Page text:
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Several companies offer diets specifically formulated to help control plaque and tartar in dogs and cats. Look for one that carries the Veterinary Oral Health Council Seal of Acceptance, given to products proven to help control plaque and tartar when used as directed.
These treats typically have an abrasive texture that mechanically helps control plaque and tartar. Some also include sodium hexametaphosphate, which reduces tartar formation, or chlorhexidine gluconate, which can work for up to 24 hours.
Watch your pet at least the first few times you give a new type of dental chew. Your pet should chew it for a few minutes. If your pet swallows a chew whole or after one bite, stop giving the chews.
And stick to dental chews rather than opting for real bones, which can damage teeth and cause gastrointestinal problems.
Oral Rinses and Sprays
These products contain active ingredients such as chlorhexidine gluconate and zinc to help fight plaque and bacteria and help maintain your pet’s oral health. One that has a point-and-squeeze applicator can make it easier to rinse your pet’s teeth after a meal.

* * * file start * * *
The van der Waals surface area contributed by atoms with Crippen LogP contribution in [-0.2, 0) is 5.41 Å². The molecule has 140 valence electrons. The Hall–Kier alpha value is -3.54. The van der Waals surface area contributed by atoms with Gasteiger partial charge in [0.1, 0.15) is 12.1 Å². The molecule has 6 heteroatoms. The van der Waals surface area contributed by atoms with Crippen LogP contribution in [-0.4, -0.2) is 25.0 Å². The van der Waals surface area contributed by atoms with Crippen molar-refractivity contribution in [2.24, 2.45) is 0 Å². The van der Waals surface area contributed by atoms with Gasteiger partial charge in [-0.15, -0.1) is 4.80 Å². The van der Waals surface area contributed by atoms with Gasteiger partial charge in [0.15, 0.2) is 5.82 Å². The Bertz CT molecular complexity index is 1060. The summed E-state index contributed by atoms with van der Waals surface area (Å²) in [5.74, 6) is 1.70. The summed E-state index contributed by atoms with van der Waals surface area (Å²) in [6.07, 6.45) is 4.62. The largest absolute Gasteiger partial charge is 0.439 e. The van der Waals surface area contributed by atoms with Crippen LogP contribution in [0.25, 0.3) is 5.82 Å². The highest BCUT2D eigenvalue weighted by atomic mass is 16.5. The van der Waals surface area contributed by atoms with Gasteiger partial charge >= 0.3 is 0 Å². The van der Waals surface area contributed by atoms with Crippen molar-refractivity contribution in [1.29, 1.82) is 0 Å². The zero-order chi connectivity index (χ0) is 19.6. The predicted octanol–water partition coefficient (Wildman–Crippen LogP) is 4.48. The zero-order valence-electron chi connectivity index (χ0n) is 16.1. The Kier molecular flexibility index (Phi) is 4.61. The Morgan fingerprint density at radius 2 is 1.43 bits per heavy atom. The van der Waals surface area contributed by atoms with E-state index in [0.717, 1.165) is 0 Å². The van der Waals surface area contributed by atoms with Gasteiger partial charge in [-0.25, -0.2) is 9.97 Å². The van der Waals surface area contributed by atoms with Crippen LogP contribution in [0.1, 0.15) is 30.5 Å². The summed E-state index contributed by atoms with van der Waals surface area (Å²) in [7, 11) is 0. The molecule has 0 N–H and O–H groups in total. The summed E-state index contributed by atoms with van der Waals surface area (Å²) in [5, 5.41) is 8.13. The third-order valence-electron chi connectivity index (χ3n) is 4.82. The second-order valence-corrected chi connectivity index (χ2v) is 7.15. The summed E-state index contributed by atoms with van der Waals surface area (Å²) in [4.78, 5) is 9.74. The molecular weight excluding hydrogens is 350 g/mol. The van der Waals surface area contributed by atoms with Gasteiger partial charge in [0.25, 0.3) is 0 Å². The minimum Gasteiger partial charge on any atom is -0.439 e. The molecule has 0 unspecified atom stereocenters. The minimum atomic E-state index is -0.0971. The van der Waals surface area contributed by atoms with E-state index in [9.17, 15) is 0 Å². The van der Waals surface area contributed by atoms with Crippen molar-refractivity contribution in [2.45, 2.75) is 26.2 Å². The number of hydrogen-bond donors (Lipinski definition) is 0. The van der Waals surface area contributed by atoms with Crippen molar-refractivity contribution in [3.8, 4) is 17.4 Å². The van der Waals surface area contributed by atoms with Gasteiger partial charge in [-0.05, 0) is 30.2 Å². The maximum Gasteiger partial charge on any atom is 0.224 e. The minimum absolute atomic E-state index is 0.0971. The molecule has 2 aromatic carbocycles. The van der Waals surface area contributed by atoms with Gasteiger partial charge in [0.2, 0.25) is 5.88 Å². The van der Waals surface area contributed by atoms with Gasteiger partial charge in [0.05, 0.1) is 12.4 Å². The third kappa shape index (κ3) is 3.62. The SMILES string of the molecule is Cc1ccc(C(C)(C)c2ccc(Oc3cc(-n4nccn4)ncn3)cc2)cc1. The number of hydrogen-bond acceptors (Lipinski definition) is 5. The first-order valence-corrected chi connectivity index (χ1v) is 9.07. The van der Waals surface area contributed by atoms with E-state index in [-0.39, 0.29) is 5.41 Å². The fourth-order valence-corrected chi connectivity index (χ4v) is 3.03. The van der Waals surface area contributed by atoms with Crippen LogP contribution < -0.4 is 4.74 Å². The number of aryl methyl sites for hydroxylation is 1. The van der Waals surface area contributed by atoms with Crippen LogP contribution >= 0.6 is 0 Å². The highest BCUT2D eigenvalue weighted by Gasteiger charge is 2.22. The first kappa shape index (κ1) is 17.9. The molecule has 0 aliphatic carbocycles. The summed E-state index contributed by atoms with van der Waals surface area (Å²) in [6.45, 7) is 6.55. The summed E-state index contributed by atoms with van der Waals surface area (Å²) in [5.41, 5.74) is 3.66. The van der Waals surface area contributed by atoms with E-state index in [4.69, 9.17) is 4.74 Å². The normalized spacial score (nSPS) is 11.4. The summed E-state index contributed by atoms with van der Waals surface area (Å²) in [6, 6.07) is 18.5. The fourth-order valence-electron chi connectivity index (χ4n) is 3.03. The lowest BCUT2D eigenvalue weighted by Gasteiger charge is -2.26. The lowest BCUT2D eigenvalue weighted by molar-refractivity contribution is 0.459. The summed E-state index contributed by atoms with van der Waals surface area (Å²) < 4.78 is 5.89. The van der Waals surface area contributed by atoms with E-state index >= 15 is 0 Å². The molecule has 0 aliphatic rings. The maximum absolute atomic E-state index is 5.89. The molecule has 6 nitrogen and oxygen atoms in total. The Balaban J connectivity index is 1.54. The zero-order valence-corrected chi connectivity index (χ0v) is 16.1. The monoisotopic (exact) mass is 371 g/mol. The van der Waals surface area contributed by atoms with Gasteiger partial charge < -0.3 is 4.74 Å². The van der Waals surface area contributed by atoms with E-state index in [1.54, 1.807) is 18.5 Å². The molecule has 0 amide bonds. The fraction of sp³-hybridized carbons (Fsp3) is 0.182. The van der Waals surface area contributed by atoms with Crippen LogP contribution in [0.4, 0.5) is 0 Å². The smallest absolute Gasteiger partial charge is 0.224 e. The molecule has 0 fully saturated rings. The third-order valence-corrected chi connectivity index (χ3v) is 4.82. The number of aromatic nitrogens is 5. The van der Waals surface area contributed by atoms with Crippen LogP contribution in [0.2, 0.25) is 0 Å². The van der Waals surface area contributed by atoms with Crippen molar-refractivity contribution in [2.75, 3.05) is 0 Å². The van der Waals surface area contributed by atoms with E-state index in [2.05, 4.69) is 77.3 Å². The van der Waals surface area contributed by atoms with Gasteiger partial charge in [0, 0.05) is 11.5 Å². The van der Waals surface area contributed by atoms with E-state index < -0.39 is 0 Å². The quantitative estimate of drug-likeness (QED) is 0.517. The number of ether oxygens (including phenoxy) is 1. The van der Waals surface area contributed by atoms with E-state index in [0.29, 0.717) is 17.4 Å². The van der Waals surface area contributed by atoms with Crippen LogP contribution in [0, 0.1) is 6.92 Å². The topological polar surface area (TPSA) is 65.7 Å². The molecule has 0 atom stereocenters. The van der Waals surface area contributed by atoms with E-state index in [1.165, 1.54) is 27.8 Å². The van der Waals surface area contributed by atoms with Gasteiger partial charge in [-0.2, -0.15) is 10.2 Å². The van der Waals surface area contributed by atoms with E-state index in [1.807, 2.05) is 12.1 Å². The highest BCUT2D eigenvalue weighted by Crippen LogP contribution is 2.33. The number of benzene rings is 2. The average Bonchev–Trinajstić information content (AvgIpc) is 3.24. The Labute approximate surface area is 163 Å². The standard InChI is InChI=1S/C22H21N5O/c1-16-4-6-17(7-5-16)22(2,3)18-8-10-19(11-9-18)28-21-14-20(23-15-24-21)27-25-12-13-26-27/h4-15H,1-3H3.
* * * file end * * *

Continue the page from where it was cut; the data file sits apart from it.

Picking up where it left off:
Drinking Water Additives
A simple way to help prevent plaque accumulation, these products can be added to your pet’s drinking water daily. Some come in premeasured packets to make dosing more convenient.
When using water additives, pay close attention to your pet’s drinking habits for the first few days. Cats especially may not like the taste of the additive and stop drinking water. If this happens, consider offering two water bowls, one with the additive and one with regular water, to make sure your pet continues to drink.
These products reduce plaque and tartar formation by creating a barrier that prevents bacteria from attaching to the teeth. They are ideally applied after a professional dental cleaning and need to be reapplied once a week.
Brushing is the gold standard for at-home dental care, but sometimes life gets in the way. Adding products to help control plaque and tartar to your pet’s daily routine can help protect your pet’s dental health between veterinary visits, even on days when you can’t brush.
This article originally appeared in the winter issue of HealthyPet Magazine.
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